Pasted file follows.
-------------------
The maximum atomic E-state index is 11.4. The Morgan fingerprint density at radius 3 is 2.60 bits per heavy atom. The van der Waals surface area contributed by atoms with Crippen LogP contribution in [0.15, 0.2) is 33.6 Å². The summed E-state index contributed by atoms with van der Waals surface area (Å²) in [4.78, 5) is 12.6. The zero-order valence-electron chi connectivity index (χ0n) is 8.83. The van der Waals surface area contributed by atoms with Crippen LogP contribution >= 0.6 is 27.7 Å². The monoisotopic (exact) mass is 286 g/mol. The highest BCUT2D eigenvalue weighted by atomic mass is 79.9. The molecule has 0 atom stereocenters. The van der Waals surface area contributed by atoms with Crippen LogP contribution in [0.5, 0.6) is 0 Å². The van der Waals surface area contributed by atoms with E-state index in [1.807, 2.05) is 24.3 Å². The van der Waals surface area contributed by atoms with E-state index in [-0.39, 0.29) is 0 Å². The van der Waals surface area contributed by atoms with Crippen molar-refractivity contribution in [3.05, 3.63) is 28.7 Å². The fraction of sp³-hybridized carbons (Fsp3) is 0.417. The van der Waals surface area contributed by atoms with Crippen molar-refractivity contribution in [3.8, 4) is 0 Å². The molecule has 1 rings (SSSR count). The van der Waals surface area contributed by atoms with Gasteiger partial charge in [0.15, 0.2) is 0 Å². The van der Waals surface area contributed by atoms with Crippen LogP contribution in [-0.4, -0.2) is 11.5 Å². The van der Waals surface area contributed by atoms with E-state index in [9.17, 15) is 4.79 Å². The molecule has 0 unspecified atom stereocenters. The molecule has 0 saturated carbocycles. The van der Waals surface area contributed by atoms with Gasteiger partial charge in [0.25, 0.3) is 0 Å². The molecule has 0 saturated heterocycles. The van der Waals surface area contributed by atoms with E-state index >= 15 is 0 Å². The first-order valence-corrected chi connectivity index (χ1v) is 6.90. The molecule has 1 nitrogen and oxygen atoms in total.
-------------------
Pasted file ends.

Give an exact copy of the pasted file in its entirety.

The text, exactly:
The maximum atomic E-state index is 11.4. The Morgan fingerprint density at radius 3 is 2.60 bits per heavy atom. The van der Waals surface area contributed by atoms with Crippen LogP contribution in [0.15, 0.2) is 33.6 Å². The summed E-state index contributed by atoms with van der Waals surface area (Å²) in [4.78, 5) is 12.6. The zero-order valence-electron chi connectivity index (χ0n) is 8.83. The van der Waals surface area contributed by atoms with Crippen LogP contribution >= 0.6 is 27.7 Å². The monoisotopic (exact) mass is 286 g/mol. The highest BCUT2D eigenvalue weighted by atomic mass is 79.9. The molecule has 0 atom stereocenters. The van der Waals surface area contributed by atoms with Crippen LogP contribution in [0.5, 0.6) is 0 Å². The van der Waals surface area contributed by atoms with E-state index in [1.807, 2.05) is 24.3 Å². The van der Waals surface area contributed by atoms with E-state index in [-0.39, 0.29) is 0 Å². The van der Waals surface area contributed by atoms with Crippen molar-refractivity contribution in [3.05, 3.63) is 28.7 Å². The fraction of sp³-hybridized carbons (Fsp3) is 0.417. The van der Waals surface area contributed by atoms with Crippen molar-refractivity contribution in [3.8, 4) is 0 Å². The molecule has 1 rings (SSSR count). The van der Waals surface area contributed by atoms with Gasteiger partial charge in [0.15, 0.2) is 0 Å². The van der Waals surface area contributed by atoms with Crippen LogP contribution in [-0.4, -0.2) is 11.5 Å². The van der Waals surface area contributed by atoms with E-state index in [9.17, 15) is 4.79 Å². The molecule has 0 unspecified atom stereocenters. The molecule has 0 saturated carbocycles. The van der Waals surface area contributed by atoms with Gasteiger partial charge in [0.25, 0.3) is 0 Å². The molecule has 0 saturated heterocycles. The van der Waals surface area contributed by atoms with E-state index >= 15 is 0 Å². The first-order valence-corrected chi connectivity index (χ1v) is 6.90. The molecule has 1 nitrogen and oxygen atoms in total.